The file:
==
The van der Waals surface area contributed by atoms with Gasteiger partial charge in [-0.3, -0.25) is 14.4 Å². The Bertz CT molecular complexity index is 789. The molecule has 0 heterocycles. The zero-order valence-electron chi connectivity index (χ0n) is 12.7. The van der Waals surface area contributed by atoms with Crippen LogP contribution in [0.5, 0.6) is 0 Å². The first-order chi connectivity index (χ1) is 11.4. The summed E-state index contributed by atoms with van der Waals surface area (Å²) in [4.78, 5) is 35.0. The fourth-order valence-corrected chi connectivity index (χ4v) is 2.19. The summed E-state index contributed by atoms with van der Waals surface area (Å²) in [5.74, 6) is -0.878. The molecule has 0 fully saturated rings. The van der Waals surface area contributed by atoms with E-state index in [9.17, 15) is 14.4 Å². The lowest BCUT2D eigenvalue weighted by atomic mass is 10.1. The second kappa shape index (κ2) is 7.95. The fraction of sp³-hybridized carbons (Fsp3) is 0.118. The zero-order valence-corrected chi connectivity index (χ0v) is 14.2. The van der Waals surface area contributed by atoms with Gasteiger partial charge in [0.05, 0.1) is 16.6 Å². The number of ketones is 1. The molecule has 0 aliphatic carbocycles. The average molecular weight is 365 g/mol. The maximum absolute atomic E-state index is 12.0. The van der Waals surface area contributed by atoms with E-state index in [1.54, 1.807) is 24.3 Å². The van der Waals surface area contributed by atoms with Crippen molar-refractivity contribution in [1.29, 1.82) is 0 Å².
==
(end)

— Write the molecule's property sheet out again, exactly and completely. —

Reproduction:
The van der Waals surface area contributed by atoms with Gasteiger partial charge in [-0.3, -0.25) is 14.4 Å². The Bertz CT molecular complexity index is 789. The molecule has 0 heterocycles. The zero-order valence-electron chi connectivity index (χ0n) is 12.7. The van der Waals surface area contributed by atoms with Crippen LogP contribution in [0.5, 0.6) is 0 Å². The first-order chi connectivity index (χ1) is 11.4. The summed E-state index contributed by atoms with van der Waals surface area (Å²) in [4.78, 5) is 35.0. The fourth-order valence-corrected chi connectivity index (χ4v) is 2.19. The summed E-state index contributed by atoms with van der Waals surface area (Å²) in [5.74, 6) is -0.878. The molecule has 0 fully saturated rings. The van der Waals surface area contributed by atoms with E-state index in [9.17, 15) is 14.4 Å². The lowest BCUT2D eigenvalue weighted by atomic mass is 10.1. The second kappa shape index (κ2) is 7.95. The fraction of sp³-hybridized carbons (Fsp3) is 0.118. The zero-order valence-corrected chi connectivity index (χ0v) is 14.2. The van der Waals surface area contributed by atoms with Gasteiger partial charge in [0.05, 0.1) is 16.6 Å². The number of ketones is 1. The molecule has 0 aliphatic carbocycles. The average molecular weight is 365 g/mol. The maximum absolute atomic E-state index is 12.0. The van der Waals surface area contributed by atoms with E-state index in [1.54, 1.807) is 24.3 Å². The van der Waals surface area contributed by atoms with Crippen molar-refractivity contribution in [1.29, 1.82) is 0 Å².